Routine two-step skin testing for tuberculosis in the staff of a geriatric hospital in Israel: booster and conversion rates

J Hosp Infect. 2000 Oct;46(2):141-6. doi: 10.1053/jhin.2000.0787.


The objective of this study was to determine the prevalence of positive skin tests amongst the staff of a 200 bed geriatric hospital in Haifa, Israel. By comparing the findings with those of a study performed five years previously, we hoped to ascertain the number of conversions which had occurred in the period studied. This was undertaken in order to assess a new policy from the Israel Ministry of Health regarding skin testing for health care workers. We also hoped to decide upon the frequency of skin testing required and to compare data from recent immigrants from countries with a high prevalence of TB. In 1997, we performed two-step skin testing (TSST) on 318 health care workers. We ascertained the number of positive reactions on the first and second testing and calculated the number of subjects who showed significant boosting. We also compared the results to those obtained in a study in 1992 and calculated the rate of conversion. We used multivariate analysis to examine the effects of age, gender, country of origin, years in Israel, previous BCG vaccination, previous exposure to contagious TB, work site and area of residence in the city, on the response to TSST. Between 1990 and 1996, 655 000 immigrants from the former USSR arrived; 'recent immigration' was defined from that date onward. The final number of positive reactions out of 282 subjects, who were either positive or negative on step 1 and presented for step 2, was 171 (60%). Booster effect was not significantly associated with any of the variables examined. The size of reaction in TSST was related to country of origin and recent immigration. The 83 recent immigrants from the former USSR had more frequent (61%) and larger reactions (mean (sd): 9.0 (6.46) mm) than the 114 native-born Israelis with 39% positive reactions (6.2 (5.89) P= 0.009). Comparison with 1992 revealed 26 (31%) of previous negatives as positive. Conversion was associated with age. All conversions save one were in individuals younger than 50 years (P= 0.07). In conclusion, TSST, performed to enable detection of recent infection after exposure to contagious TB, was relevant for 40% of health care workers (HCWs). Second step testing contributed an additional 23% positive reactions. New immigrants had larger initial reactions. Conversion occurred mostly in younger workers and could be either due to unrecognized TB in the hospital or to exposure in the community.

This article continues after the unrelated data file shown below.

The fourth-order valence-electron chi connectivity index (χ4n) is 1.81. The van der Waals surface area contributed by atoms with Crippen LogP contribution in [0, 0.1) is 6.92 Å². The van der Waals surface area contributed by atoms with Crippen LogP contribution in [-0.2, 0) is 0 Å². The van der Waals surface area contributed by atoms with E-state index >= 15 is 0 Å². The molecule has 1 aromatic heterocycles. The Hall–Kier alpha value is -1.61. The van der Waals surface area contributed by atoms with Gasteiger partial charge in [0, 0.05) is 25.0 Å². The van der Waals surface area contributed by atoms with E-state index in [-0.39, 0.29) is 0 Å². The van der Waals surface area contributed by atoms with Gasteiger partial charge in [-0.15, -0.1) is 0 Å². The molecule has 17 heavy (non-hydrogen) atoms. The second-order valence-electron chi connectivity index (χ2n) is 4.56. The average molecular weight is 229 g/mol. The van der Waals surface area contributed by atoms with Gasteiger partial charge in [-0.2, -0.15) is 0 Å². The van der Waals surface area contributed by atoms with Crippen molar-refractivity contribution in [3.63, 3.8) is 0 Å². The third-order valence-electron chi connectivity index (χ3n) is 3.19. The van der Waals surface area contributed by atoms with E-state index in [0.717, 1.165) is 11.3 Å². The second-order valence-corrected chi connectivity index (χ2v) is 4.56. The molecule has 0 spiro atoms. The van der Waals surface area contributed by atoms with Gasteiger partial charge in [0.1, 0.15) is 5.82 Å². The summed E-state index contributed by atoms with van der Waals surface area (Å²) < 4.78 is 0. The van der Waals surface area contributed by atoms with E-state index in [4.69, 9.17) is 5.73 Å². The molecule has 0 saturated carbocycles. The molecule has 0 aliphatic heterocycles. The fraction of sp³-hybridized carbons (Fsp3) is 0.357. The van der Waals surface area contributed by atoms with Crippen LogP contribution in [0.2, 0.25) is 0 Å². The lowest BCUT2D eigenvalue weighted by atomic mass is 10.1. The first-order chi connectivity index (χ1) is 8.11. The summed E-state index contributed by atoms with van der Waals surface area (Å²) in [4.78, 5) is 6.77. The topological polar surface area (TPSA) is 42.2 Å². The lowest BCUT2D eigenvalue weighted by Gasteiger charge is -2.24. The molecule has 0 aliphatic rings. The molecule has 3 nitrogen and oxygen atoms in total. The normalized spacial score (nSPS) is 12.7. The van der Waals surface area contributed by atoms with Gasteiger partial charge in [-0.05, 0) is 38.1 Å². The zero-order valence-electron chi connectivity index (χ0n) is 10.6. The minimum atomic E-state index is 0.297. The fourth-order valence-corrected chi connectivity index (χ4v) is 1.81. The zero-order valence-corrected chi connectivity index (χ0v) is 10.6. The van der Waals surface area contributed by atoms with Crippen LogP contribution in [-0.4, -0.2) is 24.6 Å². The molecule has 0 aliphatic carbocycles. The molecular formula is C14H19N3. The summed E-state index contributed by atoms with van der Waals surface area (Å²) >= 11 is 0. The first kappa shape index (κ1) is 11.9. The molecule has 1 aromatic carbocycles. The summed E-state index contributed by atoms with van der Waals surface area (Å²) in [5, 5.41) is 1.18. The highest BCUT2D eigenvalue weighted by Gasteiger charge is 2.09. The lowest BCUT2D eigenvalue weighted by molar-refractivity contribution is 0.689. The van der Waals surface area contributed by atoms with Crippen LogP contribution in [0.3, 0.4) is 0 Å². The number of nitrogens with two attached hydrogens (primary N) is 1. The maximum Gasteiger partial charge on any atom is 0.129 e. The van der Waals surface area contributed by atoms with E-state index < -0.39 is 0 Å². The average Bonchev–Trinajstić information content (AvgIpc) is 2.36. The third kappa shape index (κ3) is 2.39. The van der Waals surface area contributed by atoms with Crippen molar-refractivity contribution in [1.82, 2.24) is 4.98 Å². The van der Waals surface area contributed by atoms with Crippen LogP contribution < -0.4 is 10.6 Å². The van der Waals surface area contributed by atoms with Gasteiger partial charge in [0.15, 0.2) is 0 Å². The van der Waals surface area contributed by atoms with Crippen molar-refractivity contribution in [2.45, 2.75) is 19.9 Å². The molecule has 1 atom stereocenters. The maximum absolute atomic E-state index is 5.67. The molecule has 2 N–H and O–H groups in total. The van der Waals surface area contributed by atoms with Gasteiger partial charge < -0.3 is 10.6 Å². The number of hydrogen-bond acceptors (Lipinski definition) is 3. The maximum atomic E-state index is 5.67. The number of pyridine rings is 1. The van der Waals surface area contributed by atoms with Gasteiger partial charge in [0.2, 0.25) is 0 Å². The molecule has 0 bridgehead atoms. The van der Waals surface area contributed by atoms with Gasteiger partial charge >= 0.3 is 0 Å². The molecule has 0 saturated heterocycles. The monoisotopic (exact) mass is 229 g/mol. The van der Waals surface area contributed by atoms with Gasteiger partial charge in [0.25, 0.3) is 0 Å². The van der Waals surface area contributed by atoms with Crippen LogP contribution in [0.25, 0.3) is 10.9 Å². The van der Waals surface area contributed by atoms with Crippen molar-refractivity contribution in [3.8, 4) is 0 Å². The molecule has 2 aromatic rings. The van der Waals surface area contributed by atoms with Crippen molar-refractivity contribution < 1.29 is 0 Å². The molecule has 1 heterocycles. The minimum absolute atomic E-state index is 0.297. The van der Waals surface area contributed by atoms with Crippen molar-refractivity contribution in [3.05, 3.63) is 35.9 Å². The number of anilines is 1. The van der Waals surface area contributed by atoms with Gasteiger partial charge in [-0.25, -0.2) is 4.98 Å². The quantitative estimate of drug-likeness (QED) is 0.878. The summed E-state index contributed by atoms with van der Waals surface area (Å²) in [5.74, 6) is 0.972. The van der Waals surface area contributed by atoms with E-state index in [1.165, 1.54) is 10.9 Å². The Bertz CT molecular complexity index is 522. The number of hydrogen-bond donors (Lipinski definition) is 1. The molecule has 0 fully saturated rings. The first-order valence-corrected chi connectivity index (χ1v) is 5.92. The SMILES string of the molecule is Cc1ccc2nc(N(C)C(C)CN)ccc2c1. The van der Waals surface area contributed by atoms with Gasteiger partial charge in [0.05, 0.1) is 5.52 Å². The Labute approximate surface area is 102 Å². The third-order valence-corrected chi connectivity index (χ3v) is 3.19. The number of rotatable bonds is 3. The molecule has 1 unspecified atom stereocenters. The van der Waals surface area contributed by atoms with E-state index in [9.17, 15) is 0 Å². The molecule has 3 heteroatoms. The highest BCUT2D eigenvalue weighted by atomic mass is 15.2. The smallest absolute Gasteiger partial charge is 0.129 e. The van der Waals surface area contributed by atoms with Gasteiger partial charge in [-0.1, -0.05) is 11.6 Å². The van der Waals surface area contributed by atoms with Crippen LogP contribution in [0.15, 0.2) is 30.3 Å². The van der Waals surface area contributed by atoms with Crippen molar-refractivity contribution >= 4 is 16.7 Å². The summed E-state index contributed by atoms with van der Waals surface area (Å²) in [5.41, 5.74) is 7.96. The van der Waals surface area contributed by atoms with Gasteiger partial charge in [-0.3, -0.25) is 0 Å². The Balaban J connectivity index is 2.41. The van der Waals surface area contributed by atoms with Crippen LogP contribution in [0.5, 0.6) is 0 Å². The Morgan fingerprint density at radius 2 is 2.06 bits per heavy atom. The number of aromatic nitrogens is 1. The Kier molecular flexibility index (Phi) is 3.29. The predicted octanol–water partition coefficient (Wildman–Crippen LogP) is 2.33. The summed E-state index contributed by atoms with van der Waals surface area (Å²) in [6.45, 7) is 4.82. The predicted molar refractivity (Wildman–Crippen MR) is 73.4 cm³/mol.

MeSH terms

  • Adult
  • Age Distribution
  • Emigration and Immigration / statistics & numerical data*
  • Female
  • Geriatrics*
  • Health Policy
  • Hospitals, Special*
  • Humans
  • Infection Control / methods*
  • Israel / epidemiology
  • Male
  • Mass Screening / methods*
  • Middle Aged
  • Multivariate Analysis
  • Needs Assessment
  • Occupational Health
  • Personnel, Hospital / statistics & numerical data*
  • Prevalence
  • Residence Characteristics / statistics & numerical data
  • Risk Factors
  • Tuberculin Test / methods*
  • Tuberculosis / diagnosis*
  • Tuberculosis / epidemiology